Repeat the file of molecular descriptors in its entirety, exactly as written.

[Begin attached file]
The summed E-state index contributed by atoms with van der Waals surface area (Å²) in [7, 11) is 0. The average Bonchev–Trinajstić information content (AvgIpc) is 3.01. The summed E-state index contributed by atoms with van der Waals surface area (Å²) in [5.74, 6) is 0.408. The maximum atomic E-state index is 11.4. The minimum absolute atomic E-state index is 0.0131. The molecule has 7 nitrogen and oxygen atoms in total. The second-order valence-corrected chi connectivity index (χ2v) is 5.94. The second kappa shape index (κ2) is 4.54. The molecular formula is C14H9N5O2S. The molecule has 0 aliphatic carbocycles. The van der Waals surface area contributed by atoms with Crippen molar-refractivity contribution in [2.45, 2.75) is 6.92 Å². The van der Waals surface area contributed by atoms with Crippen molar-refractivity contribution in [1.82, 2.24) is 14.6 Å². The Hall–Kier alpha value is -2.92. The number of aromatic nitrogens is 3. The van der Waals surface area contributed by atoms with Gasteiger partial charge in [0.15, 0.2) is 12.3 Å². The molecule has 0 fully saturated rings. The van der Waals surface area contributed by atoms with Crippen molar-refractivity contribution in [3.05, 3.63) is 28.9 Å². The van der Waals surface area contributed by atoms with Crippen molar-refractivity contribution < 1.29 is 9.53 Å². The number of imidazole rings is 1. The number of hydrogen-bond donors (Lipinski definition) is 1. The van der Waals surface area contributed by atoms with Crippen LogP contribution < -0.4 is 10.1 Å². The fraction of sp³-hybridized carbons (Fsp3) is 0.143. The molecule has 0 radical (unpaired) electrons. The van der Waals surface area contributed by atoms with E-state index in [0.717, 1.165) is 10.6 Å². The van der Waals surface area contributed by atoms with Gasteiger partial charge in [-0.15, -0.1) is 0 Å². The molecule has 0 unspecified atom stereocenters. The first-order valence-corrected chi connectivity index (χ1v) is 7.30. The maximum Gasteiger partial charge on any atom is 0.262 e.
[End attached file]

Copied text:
The summed E-state index contributed by atoms with van der Waals surface area (Å²) in [7, 11) is 0. The average Bonchev–Trinajstić information content (AvgIpc) is 3.01. The summed E-state index contributed by atoms with van der Waals surface area (Å²) in [5.74, 6) is 0.408. The maximum atomic E-state index is 11.4. The minimum absolute atomic E-state index is 0.0131. The molecule has 7 nitrogen and oxygen atoms in total. The second-order valence-corrected chi connectivity index (χ2v) is 5.94. The second kappa shape index (κ2) is 4.54. The molecular formula is C14H9N5O2S. The molecule has 0 aliphatic carbocycles. The van der Waals surface area contributed by atoms with Crippen molar-refractivity contribution in [2.45, 2.75) is 6.92 Å². The van der Waals surface area contributed by atoms with Crippen molar-refractivity contribution in [1.82, 2.24) is 14.6 Å². The Hall–Kier alpha value is -2.92. The number of aromatic nitrogens is 3. The van der Waals surface area contributed by atoms with Gasteiger partial charge in [0.15, 0.2) is 12.3 Å². The molecule has 0 fully saturated rings. The van der Waals surface area contributed by atoms with Crippen molar-refractivity contribution in [3.05, 3.63) is 28.9 Å². The van der Waals surface area contributed by atoms with Crippen molar-refractivity contribution < 1.29 is 9.53 Å². The number of imidazole rings is 1. The number of hydrogen-bond donors (Lipinski definition) is 1. The van der Waals surface area contributed by atoms with Crippen LogP contribution < -0.4 is 10.1 Å². The fraction of sp³-hybridized carbons (Fsp3) is 0.143. The molecule has 0 radical (unpaired) electrons. The van der Waals surface area contributed by atoms with E-state index in [0.717, 1.165) is 10.6 Å². The van der Waals surface area contributed by atoms with Gasteiger partial charge in [-0.15, -0.1) is 0 Å². The molecule has 0 unspecified atom stereocenters. The first-order valence-corrected chi connectivity index (χ1v) is 7.30. The maximum Gasteiger partial charge on any atom is 0.262 e.